Self-delusion and self-forgetfulness

October 24, 2011

in Some Things to Think About

I haven’t been to church for several months. For most of my life, this would have been unthinkable. Church was an integral part of my life. What has happened?

I sense that my choice to stop going to church is wrapped in my own negative stories about many aspects of church. Where did these stories come from? Why did they only recently congeal into a mass that blocks my way into a new/old relationship with church? Why is my confidence in these stories so high?

I wrote down all my reasons for not going to church and asked for my wife’s critique. As usual, she went right to heart of the matter. “Why are you being so precious about church? Why do you have all these unrealistic expectations?” [Ouch] “Why do you think you are a special case, not like the rest of us, struggling with the good and bad of church?” [Another ouch] “Why don’t you find a church that you like and just start going? Invest yourself in it?” [I don’t have an answer for that one.]

In a way, my wife raised the fundamental issue of self-delusion and self-forgetfulness. When I took Moral Theology in university, my professor made a statement at the beginning that has stayed with me. “Human beings have an almost infinite capacity for self-delusion.” That is  why one must never make serious moral decisions based solely on one’s own views or stories about a situation. Listening to my wife is one part of the ‘medicine’ I need to take, to find my way forward in the situation in which I find myself. I need to have conversations with Christians I trust, to learn how to soften the grip of my negative stories about church, and ‘forget’ them and myself.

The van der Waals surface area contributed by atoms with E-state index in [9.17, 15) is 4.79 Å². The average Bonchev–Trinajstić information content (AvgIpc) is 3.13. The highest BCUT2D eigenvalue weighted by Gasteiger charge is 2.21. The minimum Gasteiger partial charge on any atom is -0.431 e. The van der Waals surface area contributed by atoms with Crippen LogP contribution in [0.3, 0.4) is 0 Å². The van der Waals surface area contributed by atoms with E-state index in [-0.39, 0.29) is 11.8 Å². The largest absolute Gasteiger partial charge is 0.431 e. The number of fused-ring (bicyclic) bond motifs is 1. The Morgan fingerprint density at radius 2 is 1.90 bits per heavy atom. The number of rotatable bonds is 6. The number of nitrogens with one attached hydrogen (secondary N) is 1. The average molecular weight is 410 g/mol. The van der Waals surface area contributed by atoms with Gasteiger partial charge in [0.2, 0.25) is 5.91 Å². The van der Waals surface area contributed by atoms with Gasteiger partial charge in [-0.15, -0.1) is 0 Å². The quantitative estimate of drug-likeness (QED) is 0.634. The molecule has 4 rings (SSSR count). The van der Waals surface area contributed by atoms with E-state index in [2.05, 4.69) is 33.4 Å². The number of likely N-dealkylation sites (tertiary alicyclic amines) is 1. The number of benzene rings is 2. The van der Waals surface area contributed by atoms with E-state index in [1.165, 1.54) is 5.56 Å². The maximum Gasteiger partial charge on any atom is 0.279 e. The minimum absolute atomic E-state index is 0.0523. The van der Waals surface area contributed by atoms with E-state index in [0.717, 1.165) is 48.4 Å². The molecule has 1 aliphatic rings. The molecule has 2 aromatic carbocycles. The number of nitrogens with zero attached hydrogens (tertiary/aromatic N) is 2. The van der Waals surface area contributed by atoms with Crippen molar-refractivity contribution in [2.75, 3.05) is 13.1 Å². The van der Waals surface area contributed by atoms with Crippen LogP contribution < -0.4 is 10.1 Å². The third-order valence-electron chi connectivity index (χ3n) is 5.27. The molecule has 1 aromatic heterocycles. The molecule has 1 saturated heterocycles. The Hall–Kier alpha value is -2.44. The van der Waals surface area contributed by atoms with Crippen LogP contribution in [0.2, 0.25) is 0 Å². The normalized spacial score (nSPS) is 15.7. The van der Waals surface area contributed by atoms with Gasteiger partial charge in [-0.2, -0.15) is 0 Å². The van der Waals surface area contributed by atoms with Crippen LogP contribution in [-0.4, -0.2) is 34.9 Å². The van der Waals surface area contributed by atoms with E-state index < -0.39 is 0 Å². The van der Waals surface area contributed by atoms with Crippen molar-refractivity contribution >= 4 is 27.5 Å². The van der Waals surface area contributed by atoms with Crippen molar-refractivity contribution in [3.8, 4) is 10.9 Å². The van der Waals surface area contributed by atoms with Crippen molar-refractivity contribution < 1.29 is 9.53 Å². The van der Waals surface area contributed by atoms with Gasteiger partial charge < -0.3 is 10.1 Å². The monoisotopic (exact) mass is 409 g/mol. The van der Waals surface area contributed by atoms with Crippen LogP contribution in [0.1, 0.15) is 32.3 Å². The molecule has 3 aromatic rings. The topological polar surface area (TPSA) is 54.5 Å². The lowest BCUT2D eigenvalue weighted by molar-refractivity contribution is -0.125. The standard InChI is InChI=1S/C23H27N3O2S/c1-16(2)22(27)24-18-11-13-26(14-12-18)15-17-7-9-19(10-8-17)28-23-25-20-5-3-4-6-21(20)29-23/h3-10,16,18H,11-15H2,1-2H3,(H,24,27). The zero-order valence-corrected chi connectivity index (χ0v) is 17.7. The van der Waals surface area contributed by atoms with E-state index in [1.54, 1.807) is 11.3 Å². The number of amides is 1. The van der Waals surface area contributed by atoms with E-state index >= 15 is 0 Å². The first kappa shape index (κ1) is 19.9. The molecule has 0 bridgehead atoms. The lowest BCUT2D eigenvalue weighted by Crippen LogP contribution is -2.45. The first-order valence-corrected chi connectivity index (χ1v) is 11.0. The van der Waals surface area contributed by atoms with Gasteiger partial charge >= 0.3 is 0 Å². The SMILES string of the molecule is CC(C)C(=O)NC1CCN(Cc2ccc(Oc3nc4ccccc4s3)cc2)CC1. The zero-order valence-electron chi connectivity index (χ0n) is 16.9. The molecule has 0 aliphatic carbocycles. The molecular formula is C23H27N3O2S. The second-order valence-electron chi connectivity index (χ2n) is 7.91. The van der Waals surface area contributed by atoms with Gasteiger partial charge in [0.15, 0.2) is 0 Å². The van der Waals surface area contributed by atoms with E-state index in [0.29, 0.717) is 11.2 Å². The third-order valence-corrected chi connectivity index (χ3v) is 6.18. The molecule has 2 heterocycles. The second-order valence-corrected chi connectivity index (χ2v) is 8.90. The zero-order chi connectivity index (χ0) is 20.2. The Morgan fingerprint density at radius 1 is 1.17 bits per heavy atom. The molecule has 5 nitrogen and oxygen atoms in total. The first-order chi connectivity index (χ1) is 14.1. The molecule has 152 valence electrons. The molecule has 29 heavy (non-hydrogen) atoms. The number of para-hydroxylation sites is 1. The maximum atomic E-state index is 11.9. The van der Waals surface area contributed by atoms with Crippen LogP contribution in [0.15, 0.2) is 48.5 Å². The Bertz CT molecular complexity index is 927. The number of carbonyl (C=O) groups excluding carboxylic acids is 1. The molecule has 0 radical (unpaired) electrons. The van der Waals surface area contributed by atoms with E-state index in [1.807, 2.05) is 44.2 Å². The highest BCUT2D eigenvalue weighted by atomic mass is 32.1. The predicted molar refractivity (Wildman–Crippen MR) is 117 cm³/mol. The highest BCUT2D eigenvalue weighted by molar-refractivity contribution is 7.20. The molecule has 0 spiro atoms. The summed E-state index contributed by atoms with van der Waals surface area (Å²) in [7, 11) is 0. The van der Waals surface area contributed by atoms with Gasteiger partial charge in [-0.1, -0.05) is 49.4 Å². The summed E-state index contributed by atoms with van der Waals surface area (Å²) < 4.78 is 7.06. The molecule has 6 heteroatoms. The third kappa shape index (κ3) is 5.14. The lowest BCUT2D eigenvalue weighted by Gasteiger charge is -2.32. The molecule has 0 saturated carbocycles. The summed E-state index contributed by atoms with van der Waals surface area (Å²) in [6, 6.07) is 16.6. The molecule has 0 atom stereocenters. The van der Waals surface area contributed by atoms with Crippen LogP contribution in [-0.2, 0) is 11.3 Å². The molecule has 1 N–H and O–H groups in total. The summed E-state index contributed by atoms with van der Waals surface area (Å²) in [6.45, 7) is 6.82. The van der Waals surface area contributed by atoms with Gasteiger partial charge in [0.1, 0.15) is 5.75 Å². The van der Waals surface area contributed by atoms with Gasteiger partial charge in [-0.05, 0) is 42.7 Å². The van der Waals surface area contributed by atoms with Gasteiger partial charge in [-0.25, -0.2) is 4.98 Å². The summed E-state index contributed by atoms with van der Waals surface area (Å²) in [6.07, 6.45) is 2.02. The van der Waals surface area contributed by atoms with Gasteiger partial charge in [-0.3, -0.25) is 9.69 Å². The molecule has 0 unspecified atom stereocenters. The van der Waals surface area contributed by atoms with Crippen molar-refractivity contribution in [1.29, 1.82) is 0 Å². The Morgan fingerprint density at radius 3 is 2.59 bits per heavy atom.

Is this process of self-forgetfulness a repudiation of my own judgement, a surrender to the rationale of others? No and yes. To the extent that I have the final choice about what to do, no. To the extent that I value and take on board the opinions and stories of others, yes. Even if Jesus were here in the flesh, he wouldn’t tell me what to do. He advises me, through my conversations with others, but ultimately the pain and glory of being human is that I get to decide what to do about church.

Lord, save me from myself as I make this choice, from what T.S Eliot pointed at: “The last temptation is the greatest treason: to do the right deed for the wrong reason.” Don’t let me weaken and return to church because it will make me comfortable, or please others, including especially you Oh Lord. And don’t let me stay in self-delusion too long. Amen

 

 

Previous post:

Next post: